[Federal Register: June 19, 2003 (Volume 68, Number 118)]
[Page 36828-36829]
From the Federal Register Online via GPO Access [wais.access.gpo.gov]



Fish and Wildlife Service

Availability of a Draft Recovery Plan for the Lake Erie Water 
Snake (Nerodia sipedon insularum) for Review and Comment

AGENCY: Fish and Wildlife Service, Interior.

ACTION: Notice of document availability.


SUMMARY: The U.S. Fish and Wildlife Service (Service) announces 
availability for public review of a draft recovery plan for the Lake 
Erie water snake

[[Page 36829]]

(Nerodia sipedon insularum). This species is federally listed as 
threatened under the Endangered Species Act of 1973, as amended (Act) 
(16 U.S.C. 1531 et seq.) on the offshore islands and surrounding waters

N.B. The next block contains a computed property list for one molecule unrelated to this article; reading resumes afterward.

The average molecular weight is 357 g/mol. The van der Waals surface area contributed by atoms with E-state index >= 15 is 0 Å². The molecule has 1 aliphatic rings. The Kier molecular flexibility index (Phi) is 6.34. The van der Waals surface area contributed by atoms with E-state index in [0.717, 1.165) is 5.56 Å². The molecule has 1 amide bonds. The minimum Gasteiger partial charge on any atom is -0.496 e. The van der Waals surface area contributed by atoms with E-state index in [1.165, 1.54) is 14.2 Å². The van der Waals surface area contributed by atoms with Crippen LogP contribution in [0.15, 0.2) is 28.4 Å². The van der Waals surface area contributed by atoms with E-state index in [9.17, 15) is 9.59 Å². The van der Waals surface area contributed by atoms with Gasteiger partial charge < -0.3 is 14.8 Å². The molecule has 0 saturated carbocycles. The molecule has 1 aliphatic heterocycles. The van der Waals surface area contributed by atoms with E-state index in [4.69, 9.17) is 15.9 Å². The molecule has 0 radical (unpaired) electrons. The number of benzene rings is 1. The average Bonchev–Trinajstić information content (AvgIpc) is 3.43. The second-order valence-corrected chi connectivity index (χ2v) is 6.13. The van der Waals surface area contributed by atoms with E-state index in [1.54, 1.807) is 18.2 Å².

in the western basin of Lake Erie, Ohio. The Service solicits review 
and comment from the public on this draft plan.

DATES: Comments on the draft recovery plan received on or before August 
18, 2003 will be considered by the Service.

ADDRESSES: Persons wishing to review the draft recovery plan may obtain 
a copy by contacting the Field Supervisor, Reynoldsburg Ohio Field 
Office, U.S. Fish and Wildlife Service, 6950 Americana Parkway, Suite 
H, Reynoldsburg, Ohio 43068-4127, telephone (614) 469-6923, email 
lewatersnake@fws.gov, or by accessing the Web site: http://midwest.fws.gov/Endangered.
 Copies of the draft recovery plan may also 
be viewed at four public libraries listed in SUPPLEMENTARY INFORMATION.

FOR FURTHER INFORMATION CONTACT: Ms. Megan Seymour at the above 
address, or telephone at (614) 469-6923, x16. TTY users may contact Ms. 
Seymour through the Federal Relay Service at (800) 877-8339.



    Restoring an endangered or threatened animal or plant to the point 
where it is again a secure, self-sustaining member of its ecosystem is 
a primary goal of the Service's endangered species program. To help 
guide the recovery effort, the Service is working to prepare recovery 
plans for most of the federally threatened and endangered species 
native to the United States. Recovery plans describe actions considered